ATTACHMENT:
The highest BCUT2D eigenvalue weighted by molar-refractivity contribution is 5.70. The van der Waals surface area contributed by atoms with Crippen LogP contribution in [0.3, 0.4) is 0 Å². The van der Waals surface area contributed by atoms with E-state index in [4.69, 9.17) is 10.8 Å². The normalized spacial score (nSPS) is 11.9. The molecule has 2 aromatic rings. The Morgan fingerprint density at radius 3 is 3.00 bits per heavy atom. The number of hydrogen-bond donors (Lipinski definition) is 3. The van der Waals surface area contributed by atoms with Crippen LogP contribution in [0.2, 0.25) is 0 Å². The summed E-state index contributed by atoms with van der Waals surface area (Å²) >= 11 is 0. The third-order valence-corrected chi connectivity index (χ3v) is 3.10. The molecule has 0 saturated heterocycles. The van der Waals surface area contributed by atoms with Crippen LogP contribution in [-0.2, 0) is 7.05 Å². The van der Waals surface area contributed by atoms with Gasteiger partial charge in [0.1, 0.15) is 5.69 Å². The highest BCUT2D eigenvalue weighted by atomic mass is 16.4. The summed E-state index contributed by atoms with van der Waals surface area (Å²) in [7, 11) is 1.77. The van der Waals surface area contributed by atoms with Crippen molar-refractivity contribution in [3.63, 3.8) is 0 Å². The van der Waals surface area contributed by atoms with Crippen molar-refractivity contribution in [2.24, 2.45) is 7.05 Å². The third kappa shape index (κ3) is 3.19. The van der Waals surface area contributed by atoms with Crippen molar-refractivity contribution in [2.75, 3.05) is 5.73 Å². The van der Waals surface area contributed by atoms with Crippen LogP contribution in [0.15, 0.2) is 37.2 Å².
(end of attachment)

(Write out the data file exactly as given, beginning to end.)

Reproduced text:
The highest BCUT2D eigenvalue weighted by molar-refractivity contribution is 5.70. The van der Waals surface area contributed by atoms with Crippen LogP contribution in [0.3, 0.4) is 0 Å². The van der Waals surface area contributed by atoms with E-state index in [4.69, 9.17) is 10.8 Å². The normalized spacial score (nSPS) is 11.9. The molecule has 2 aromatic rings. The Morgan fingerprint density at radius 3 is 3.00 bits per heavy atom. The number of hydrogen-bond donors (Lipinski definition) is 3. The van der Waals surface area contributed by atoms with Crippen LogP contribution in [0.2, 0.25) is 0 Å². The summed E-state index contributed by atoms with van der Waals surface area (Å²) >= 11 is 0. The third-order valence-corrected chi connectivity index (χ3v) is 3.10. The molecule has 0 saturated heterocycles. The van der Waals surface area contributed by atoms with Crippen LogP contribution in [-0.2, 0) is 7.05 Å². The van der Waals surface area contributed by atoms with Gasteiger partial charge in [0.1, 0.15) is 5.69 Å². The highest BCUT2D eigenvalue weighted by atomic mass is 16.4. The summed E-state index contributed by atoms with van der Waals surface area (Å²) in [7, 11) is 1.77. The van der Waals surface area contributed by atoms with Crippen molar-refractivity contribution in [3.63, 3.8) is 0 Å². The van der Waals surface area contributed by atoms with Crippen molar-refractivity contribution in [2.24, 2.45) is 7.05 Å². The third kappa shape index (κ3) is 3.19. The van der Waals surface area contributed by atoms with Crippen molar-refractivity contribution in [2.75, 3.05) is 5.73 Å². The van der Waals surface area contributed by atoms with Crippen LogP contribution in [0.15, 0.2) is 37.2 Å².